The International Collating Center, in Newmarket, United Kingdom, and other sources reported the following equine disease outbreaks for the second quarter of 2016*.

In early April, a case of African horse sickness was reported in the Surveillance Zone in the Western Cape of the Republic of South Africa. A total of 20 additional cases of infection with serotype 1 virus were subsequently identified on seven other premises.

Equine influenza was reported by the United Kingdom and the United States. One outbreak involving a limited number of cases was recorded in the United Kingdom. The disease is endemic in the United States; it was confirmed in six states.

Equine herpesvirus-1 and -4 (EHV-1 and EHV-4) related diseases were reported by France, Germany, Ireland, Japan, Korea, Switzerland, the United Kingdom, and the United States. Respiratory disease was diagnosed in France (seven outbreaks, all isolated cases), Germany (nine cases involving eight premises), Ireland (four cases), and the United States (activity recorded in various states).

Abortion due to EHV-1 was confirmed in France (two outbreaks), Germany (five cases), Japan (single cases on three premises), South Korea (one case), Switzerland (two cases in neonatal foals, one co-infected with Actinobacillus equuli), the United Kingdom (three outbreaks), and the United States (three cases).

Neurologic disease caused by EHV-1 was reported in France (two outbreaks) and the United States (four outbreaks). Neuropathogenic or nonneuropathogenic virus strains were involved.

Respiratory disease caused by EHV-4 was recorded by France (14 outbreaks), Germany (nine cases on six premises), and Switzerland (one outbreak involving co-infection with EHV-1 and -4).

Strangles was reported in France (eight outbreaks), Germany (10 cases involving eight premises), Switzerland (three affected premises), and the United States, where the disease was considered endemic; there, 57 affected premises reported disease in 17 states, 10 with multiple outbreaks.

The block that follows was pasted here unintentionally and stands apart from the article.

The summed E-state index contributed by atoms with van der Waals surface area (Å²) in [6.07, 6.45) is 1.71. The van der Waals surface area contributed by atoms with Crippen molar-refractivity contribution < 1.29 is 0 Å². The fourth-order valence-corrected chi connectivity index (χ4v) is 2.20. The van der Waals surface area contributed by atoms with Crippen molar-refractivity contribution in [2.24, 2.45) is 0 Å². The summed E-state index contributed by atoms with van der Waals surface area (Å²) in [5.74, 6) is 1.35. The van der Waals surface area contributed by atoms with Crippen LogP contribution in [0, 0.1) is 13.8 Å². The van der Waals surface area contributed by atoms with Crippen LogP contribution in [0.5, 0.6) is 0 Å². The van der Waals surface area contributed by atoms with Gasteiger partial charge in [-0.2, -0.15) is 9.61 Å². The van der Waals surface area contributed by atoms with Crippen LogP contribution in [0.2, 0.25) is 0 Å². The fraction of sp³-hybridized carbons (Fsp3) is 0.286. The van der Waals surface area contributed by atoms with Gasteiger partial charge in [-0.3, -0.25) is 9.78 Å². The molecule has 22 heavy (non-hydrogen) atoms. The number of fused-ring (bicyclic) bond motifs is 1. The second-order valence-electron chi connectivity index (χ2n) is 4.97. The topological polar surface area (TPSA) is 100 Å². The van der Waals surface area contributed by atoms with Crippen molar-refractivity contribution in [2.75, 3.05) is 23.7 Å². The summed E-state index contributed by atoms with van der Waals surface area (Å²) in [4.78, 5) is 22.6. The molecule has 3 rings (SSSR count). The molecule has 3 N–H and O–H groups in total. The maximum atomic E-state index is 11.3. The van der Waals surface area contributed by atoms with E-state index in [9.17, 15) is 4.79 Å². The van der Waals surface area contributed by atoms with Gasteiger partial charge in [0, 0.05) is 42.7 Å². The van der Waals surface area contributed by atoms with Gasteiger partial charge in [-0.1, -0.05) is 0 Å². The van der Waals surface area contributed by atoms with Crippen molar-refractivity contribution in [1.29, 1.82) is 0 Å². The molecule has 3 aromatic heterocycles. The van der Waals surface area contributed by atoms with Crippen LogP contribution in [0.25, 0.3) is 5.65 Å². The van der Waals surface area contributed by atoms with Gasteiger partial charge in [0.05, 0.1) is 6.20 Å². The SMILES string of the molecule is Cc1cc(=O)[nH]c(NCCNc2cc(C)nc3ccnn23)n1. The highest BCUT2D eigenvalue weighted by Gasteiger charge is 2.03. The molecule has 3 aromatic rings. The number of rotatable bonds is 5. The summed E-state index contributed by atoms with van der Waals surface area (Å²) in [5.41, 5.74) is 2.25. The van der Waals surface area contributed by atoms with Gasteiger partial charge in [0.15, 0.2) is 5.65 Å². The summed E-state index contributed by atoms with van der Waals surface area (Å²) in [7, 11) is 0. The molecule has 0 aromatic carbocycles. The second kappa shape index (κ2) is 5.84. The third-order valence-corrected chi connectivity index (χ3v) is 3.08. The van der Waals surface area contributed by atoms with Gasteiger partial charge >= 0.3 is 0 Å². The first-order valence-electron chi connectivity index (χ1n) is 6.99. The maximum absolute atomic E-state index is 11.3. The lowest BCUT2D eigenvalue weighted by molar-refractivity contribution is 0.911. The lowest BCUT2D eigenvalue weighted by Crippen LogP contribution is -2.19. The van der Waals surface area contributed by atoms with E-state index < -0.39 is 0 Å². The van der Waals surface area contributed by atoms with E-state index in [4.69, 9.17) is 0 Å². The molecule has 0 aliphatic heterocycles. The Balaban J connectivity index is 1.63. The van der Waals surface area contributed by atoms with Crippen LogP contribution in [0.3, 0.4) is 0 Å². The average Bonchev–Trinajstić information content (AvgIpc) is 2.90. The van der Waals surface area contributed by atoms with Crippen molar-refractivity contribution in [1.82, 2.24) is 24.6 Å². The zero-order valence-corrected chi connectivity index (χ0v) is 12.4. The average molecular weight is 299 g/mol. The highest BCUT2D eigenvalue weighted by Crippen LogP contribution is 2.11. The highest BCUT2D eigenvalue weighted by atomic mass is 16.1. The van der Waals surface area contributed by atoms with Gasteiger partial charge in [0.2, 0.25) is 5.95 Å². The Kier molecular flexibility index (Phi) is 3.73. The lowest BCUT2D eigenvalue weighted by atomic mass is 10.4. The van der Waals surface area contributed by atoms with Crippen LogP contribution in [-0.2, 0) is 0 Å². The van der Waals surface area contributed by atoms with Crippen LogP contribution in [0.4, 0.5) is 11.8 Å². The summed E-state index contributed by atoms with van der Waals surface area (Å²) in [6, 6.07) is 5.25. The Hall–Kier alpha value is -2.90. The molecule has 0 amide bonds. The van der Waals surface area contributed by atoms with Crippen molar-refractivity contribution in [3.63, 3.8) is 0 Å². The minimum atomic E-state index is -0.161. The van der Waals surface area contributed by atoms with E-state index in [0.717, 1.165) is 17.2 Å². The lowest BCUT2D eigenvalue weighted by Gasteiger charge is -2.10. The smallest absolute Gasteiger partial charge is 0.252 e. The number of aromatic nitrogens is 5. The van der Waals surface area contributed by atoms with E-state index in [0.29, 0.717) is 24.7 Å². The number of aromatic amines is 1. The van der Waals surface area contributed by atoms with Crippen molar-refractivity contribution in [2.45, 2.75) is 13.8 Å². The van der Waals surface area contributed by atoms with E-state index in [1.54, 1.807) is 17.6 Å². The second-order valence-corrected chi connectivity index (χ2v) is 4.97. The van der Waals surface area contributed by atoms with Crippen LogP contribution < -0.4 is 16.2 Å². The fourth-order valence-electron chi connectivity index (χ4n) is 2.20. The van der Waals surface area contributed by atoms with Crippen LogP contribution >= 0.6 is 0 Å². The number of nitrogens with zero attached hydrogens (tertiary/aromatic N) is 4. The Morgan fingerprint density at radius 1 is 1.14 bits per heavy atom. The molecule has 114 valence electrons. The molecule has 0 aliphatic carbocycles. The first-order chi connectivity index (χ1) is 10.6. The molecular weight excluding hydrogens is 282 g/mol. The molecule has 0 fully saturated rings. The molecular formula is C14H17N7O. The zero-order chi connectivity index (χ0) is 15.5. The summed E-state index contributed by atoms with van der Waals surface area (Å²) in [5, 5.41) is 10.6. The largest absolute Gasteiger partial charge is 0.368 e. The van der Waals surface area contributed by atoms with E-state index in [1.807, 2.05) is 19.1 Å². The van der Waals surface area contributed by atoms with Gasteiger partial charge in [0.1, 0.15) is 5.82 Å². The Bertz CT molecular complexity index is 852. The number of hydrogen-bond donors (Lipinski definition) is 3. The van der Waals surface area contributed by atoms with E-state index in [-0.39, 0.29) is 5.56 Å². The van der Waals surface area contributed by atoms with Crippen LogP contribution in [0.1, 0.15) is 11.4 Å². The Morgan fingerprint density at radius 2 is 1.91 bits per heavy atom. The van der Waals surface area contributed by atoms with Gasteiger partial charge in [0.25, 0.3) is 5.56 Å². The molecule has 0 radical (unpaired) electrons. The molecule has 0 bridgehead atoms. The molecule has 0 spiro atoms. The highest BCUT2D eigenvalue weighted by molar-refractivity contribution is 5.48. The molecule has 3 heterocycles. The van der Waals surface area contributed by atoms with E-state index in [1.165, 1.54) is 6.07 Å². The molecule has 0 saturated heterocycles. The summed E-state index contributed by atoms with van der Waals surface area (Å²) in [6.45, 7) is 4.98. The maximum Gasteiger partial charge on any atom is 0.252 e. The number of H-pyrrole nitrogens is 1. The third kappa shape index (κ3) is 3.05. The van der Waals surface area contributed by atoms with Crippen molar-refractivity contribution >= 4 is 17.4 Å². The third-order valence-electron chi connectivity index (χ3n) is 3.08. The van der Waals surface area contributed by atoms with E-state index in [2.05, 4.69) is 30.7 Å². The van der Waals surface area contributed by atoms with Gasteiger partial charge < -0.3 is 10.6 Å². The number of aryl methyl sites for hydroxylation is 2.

The United States identified two Warmblood stallion carriers of equine arteritis virus.

A limited number of cases of EHV-2 and/or -5 infection also were recorded in the United States.

Equine infectious anemia was reported by Canada and the United States. Canada confirmed 15 cases, one on a premises in British Columbia and 14 divided between four premises in Saskatchewan, two linked epidemiologically. One case was diagnosed in a nonracing horse in Colorado.

France (endemic), Spain (endemic), and the United States reported cases of equine piroplasmosis. There was an increase in case numbers in the United States; all were Theileria equi-positive racing Quarter Horses, the majority in Texas, with some involved in bush track racing.

Salmonellosis was recorded in Germany (one case) and the United States (seven outbreaks involving Group B Salmonella spp and one Group C1 Salmonella spp).

Outbreaks of rotavirus infection were confirmed in France (13 outbreaks). One involved co-infection with rotavirus and coronavirus.

The United States reported outbreaks of clostridial enteritis; C. difficile was implicated in two outbreaks and C. perfringens in seven others. Isolated cases of coccidiosis and Mycobacterium avium were recorded by Switzerland and Singapore, respectively.

Contagious equine metritis was reported by Germany, with 20 cases confirmed on 12 premises, the majority in stallions. Icelandic, Warmblood, and cold-blood breeds were involved. The United States diagnosed five cases of equine coital exanthema (EHV-3) and one case of nocardioform placentitis (Amycolatopsis spp).

A total of 18 cases of Eastern equine encephalomyelitis were recorded in the United States, with the majority identified in Florida (11) and South Carolina (5).

West Nile encephalitis reappeared in the second quarter, with single cases confirmed in California and Florida.

The United States reported one case of equine rabies in Arizona.

Switzerland recorded two cases of ehrlichiosis on separate premises.

*First Quarter Report from Australia

This is an excerpt from Equine Disease Quarterly, funded by underwriters at Lloyd’s, London.

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Equine Disease Quarterly

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